Monday, February 28, 2011

Polio in South Sudan

     Polio is an infectious disease that is transmitted when one person ingests viral particles from the feces of another person.  This can happen when drinking water is contaminated, or when flies that have lit on feces then land on food that is subsequently consumed. In most people polio infections cause no symptoms, but if the virus enters the blood stream a variety of symptoms can result. If it enters the central nervous system, paralysis can occur. About 1 in 200 polio cases results in permanent paralysis and of those, 5 to 10 percent result in death.

     No new cases of polio were seen in Sudan from 2004 until 2008, and the country was considered polio-free. Unfortunately in 2008, an outbreak resulted in 27 cases of the disease. Refugees returning from other countries were probably responsible for re-introducing the disease to Sudan. After the polio virus re-emerged, UNICEF and WHO initiated a program to vaccinate nine million Sudanese children. Along with the polio vaccine, Vitamin A is administered, which helps to strengthen their immunity against all diseases.

     In 2009, 45 new cases of polio were registered – 40 of them in South Sudan.

     In southern Sudan, it is very difficult to reach many of the children living in remote areas – less than 50 km of paved road surface exist in the whole region. In addition, it is hard to keep track of who has been vaccinated and who has not, because many people move from place to place often in order to find good grazing land for their cattle or in search of more fertile land to farm.

     One duty of the nursing interns at the Kuron Peace Village Clinic is to walk up to remote Toposa villages in the hills surrounding Kuron, bringing polio vaccinations to administer to the children who live there. Some of the interns can be seen below, marking the fingernail of a child who has been vaccinated to distinguish him from those who have not yet received the vaccine.

Friday, February 18, 2011

Holy Trinity Peace Village

     In 1997, Bishop Paride Taban started the Peace Village in Kuron, which lies close to the Ethiopian border in the extreme southeastern corner of Sudan. The name of the village, Peace, was chosen because it was his dream to promote peace among the various tribes living in the area. The tribes are descended from common ancestors, speak related languages and live by similar customs, but consider each other traditional enemies because of competition for natural resources – water and grazing land for their cattle – and because they regularly conduct raids to abduct each other’s cattle.

     The main activities of the Peace Village are a school, a farm, and cultural and sports activities for youth. There is also a clinic on the Peace Village property, which provides the only medical care for many miles around. People from different tribes participate in these activities together, providing an opportunity to build peaceful relationships and trust among one another.

     Below is a photograph of women learning to farm at the Peace Village. Traditionally people in the area lived as nomadic pastoralists, a lifestyle that limits the foods that can be cultivated to eat. By learning new farming methods, it is hoped that the people will be able to grow more to eat, will have better health as a result of a more balanced diet, and will be able to earn some money by selling surplus food – which should reduce cattle raiding activity. Some of the farming skills taught are using oxen to plow the land, improved varieties of seeds that can be used, and animal husbandry.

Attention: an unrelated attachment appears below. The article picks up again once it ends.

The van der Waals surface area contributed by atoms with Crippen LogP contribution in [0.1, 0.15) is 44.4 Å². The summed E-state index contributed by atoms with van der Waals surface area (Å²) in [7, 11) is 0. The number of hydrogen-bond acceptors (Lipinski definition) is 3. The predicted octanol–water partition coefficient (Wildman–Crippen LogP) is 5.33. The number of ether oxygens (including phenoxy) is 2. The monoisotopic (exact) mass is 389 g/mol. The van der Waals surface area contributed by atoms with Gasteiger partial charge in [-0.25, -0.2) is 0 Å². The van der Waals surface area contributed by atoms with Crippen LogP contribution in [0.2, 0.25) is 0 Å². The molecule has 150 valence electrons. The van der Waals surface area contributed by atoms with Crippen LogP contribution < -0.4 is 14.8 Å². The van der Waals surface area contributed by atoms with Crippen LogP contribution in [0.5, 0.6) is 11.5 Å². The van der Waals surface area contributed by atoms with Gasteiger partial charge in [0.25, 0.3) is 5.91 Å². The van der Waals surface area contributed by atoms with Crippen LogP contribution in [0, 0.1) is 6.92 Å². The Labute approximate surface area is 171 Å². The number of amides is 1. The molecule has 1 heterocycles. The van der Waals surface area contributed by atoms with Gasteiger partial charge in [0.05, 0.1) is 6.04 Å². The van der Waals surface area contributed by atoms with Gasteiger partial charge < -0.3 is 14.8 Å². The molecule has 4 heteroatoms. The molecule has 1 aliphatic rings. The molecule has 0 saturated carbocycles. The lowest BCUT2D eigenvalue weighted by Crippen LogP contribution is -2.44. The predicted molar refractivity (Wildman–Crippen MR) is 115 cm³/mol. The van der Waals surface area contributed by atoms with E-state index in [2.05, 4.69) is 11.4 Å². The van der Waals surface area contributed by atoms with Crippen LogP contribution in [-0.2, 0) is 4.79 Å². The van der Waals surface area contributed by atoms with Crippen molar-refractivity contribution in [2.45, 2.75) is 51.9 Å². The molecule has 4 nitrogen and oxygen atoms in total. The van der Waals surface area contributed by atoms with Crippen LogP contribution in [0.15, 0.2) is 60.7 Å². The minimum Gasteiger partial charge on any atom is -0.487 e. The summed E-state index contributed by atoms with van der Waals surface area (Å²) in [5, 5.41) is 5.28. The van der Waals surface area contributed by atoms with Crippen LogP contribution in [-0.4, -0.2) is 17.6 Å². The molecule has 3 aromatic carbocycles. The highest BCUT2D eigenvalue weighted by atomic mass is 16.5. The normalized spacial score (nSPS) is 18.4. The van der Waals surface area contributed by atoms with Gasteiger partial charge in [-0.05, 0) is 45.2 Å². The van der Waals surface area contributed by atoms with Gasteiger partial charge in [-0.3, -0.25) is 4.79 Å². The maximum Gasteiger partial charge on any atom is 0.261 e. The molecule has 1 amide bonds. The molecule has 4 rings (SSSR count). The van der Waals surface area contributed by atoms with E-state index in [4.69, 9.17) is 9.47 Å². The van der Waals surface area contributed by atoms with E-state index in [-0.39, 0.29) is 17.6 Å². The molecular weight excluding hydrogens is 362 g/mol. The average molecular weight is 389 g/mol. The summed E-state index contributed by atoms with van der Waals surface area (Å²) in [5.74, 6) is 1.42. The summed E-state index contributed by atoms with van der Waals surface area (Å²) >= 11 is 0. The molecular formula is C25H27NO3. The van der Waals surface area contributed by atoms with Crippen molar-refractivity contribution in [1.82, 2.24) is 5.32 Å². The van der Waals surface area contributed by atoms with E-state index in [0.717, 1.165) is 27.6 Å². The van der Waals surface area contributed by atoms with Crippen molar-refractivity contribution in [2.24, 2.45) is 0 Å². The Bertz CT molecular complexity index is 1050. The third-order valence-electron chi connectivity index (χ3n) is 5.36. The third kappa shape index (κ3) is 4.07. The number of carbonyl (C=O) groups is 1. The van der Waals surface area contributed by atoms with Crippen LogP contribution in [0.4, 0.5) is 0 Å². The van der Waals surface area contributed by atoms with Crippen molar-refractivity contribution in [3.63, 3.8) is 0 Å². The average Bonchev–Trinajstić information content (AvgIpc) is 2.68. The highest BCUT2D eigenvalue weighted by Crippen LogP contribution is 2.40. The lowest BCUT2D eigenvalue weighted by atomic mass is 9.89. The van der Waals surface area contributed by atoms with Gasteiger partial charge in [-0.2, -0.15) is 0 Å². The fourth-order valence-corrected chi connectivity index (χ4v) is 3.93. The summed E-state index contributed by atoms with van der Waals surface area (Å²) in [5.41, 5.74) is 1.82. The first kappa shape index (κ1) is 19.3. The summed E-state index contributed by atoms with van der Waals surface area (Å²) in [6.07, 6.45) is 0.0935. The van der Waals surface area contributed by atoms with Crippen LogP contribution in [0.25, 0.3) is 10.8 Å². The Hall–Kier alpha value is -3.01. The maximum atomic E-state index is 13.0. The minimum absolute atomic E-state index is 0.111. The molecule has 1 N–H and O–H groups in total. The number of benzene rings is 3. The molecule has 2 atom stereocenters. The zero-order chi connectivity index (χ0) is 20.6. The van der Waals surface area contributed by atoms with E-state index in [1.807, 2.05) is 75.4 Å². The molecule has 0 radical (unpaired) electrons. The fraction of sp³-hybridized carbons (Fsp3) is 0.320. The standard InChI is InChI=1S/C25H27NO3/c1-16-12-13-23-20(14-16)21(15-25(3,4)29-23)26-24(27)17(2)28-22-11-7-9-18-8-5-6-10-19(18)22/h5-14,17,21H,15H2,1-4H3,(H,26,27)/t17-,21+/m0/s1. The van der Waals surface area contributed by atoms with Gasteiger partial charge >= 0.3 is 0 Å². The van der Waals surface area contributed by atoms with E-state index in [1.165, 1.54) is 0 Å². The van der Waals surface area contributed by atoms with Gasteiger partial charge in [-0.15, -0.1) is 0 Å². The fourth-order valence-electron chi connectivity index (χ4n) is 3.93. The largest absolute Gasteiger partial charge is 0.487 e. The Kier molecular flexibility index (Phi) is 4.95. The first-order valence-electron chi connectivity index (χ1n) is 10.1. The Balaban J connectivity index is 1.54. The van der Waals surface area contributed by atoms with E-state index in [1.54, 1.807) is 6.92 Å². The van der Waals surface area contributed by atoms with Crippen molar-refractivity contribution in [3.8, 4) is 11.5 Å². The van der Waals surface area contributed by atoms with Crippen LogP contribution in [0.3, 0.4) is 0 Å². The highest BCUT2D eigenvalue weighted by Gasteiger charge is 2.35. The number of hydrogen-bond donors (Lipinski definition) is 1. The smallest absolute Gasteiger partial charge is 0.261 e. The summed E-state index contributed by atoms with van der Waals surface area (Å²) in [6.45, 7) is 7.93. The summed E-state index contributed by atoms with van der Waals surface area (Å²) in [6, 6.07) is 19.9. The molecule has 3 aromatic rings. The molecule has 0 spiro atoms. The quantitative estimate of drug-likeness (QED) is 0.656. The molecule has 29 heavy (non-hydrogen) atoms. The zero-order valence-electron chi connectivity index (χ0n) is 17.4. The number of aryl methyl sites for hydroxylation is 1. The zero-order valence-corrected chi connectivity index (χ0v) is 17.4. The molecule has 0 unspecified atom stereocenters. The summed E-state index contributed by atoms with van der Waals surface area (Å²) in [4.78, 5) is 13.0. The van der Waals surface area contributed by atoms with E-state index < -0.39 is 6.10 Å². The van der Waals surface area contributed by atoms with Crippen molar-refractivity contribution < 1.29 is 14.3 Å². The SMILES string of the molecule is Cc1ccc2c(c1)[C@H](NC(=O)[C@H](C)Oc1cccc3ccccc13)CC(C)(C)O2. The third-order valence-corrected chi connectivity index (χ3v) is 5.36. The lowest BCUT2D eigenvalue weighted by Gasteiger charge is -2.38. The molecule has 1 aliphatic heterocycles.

Tuesday, February 8, 2011

South Sudanese Cities Bracing for Influx of Returnees from the North

     During the 21 year-long civil war between the north and south in Sudan, about four million people left their homes in the south and fled to northern Sudan or neighboring countries. Following the peace agreement in 2005, about half of these returned to their home territories in the south. Many of them are still living in makeshift homes fashioned out of scavenged materials and have no regular employment. Of those southerners who left the south during the fighting and did not return immediately after the peace agreement, large numbers began coming home in late 2010, shortly before the referendum vote which they expected to result in a free South Sudan. Among them are many people who may have difficulty adjusting to a new life in the south: young people who were born in the north or who lived most of their life there, and grew up speaking Arabic and living according to the customs of the north; children who are returning home without adult family members accompanying them; and elderly and disabled people who have special needs.

     Many of these people had been living in Khartoum for many years and are used to urban life, and so are choosing to settle in cities when they return to the south. Southern Sudanese cities are preparing for a massive influx of people: Rumbek, for example, which has a population of around 100,000 people, is expecting 30,000 new arrivals.

     Such a huge increase in population so suddenly is expected to put a lot of strain on southern cities, which already have very weak infrastructures. The UNHCR is working to provide some support to both the returnees and the communities that are receiving them. Southern cities are also doing what they can to prepare to receive them – we were awakened early in the morning by the shouting of hundreds of new police recruits as they participated in a hasty training course across the road from our compound in Rumbek, for example – but there is still concern about problems that so many new inhabitants may create.

     The photo below shows a family returning home via a main road in Rumbek – however these people are probably returning home from the market, not from Khartoum.